1. Bro, when I began writing, I was always going back and editing as I went along making the process longer than in should be and then I began writing in headed unedited chunks. It put my thoughts in some kind of order, although the spelling and grammer was awful, but that is why you edit afterwards. Now what I do is write an entire scene or chapter in the dirtiest language possible and then edit that to my satisfaction before continuing. As always persistence is key and that will only come if you Believe in your words. There may be times when you feel your work is lacking something, but carry on and add extra ‘masala’ later. The point is, if you wake up tomorrow morning and think of nothing but writing then what you need to do is Write! : )

    • Amit Sodha says:

      That’s great advice and coming from you Milan, a published writer is well received. I may try that and see how that works for me. I’ve also been using of bit of the free writing technique to see what else comes out.

      To edit too much as I go along just seemed to hinder my progress. I’m eager to see what other writers say about their experiences in the process of getting the material together.

      • Milan Bakrania says:

        Btw, keep a notebook next to yr bed cos you gonna need it! Once the gates are open, you won’t be able to stop, you’ll be receiving points of inspiration at 3am in the morning….get it on paper quick before the next one arrives! : )

  2. Adam Tyler says:

    Pomodoro technique works for me quite well. Pretty much what you have described, but with a kitchen timer. Writing for 25 minutes isn’t long and I’m able to fit several such sessions during the day. And more often than not, I’m not stopping once the alarm sets off ;).

  3. R says:

    Hey Amit, this has happened with me most times especially when it comes to a really boring task thats important and i have to get it done. The most important thing for me is to find the motivation to finish off what i started and to follow on with my goals no matter how tedious the task at hand is. I do have moments of procrastination and laziness to i have to admit, but then i push myself the next day to finish off what i started, and sometimes procrastination and laziness can be a good thing to because your body and mind needs relaxtion in order to perform again-(coming from personal experience! lol) but then i tell myself that if i dont do the task then who else will do it for me? but in the end i do get the enourmous satisfaction when i complete what i started off! ๐Ÿ™‚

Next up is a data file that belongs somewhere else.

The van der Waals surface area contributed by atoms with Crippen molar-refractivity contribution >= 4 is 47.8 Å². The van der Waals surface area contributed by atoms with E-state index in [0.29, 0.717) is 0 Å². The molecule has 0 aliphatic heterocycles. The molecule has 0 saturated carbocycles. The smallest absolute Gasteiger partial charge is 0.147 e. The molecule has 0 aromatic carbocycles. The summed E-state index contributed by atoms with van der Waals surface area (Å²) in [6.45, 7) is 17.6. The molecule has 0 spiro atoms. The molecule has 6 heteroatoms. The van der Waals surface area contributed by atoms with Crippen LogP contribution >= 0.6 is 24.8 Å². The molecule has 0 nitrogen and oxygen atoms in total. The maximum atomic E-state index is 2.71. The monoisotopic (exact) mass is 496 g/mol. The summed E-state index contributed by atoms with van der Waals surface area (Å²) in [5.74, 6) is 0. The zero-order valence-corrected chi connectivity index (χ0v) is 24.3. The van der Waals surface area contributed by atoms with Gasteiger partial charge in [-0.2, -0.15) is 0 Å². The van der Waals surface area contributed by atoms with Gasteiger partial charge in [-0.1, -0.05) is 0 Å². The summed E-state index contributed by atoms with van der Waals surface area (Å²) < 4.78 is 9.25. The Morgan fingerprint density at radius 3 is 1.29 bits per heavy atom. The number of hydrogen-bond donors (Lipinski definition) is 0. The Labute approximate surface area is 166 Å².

• Amit Sodha says:

      Hey R,

      You’re very right about the rest periods. It’s probably why the pomodoro technique works so well that Adam talked about in the comments above. I always found that If I do get stuck, a change of scene can work wonders. Once I come back to the task I often return with renewed vigor and fresh ideas!! ๐Ÿ™‚

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  5. Jesse Huang says:

    I’d like to add something that’s helped me understand why it’s better to write first, then revise. One of the subtle blocks of writing that you mentioned is the need to be perfect from beginning to end. That describes me completely. It’s useful to be a perfectionist along the way in some cases (like learning a new skill properly, lifting form, etc) but not in writing. Writing and editing are two different tasks that require different parts of the brain. The former is a creative process which uses the right side of the brain. Editing requires using the logical left side of the brain. Since humans cannot truly multitask, it’s not efficient to edit as you write. You would be switching back and forth between creative and logical thinking, wasting a lot of time and energy.

    I just wanted to add that comment because I think my writing improved once I saw that explanation. Thanks for the good read!

  6. Josh Peete says:

    Have you considered using mind mapping software? Authors seems to write so much faster after mind mapping.

  7. Rickie says:

    whoah this blog is great i love reading your articles. Keep up the good work! You know, a lot of people are looking around for this information, you could aid them greatly.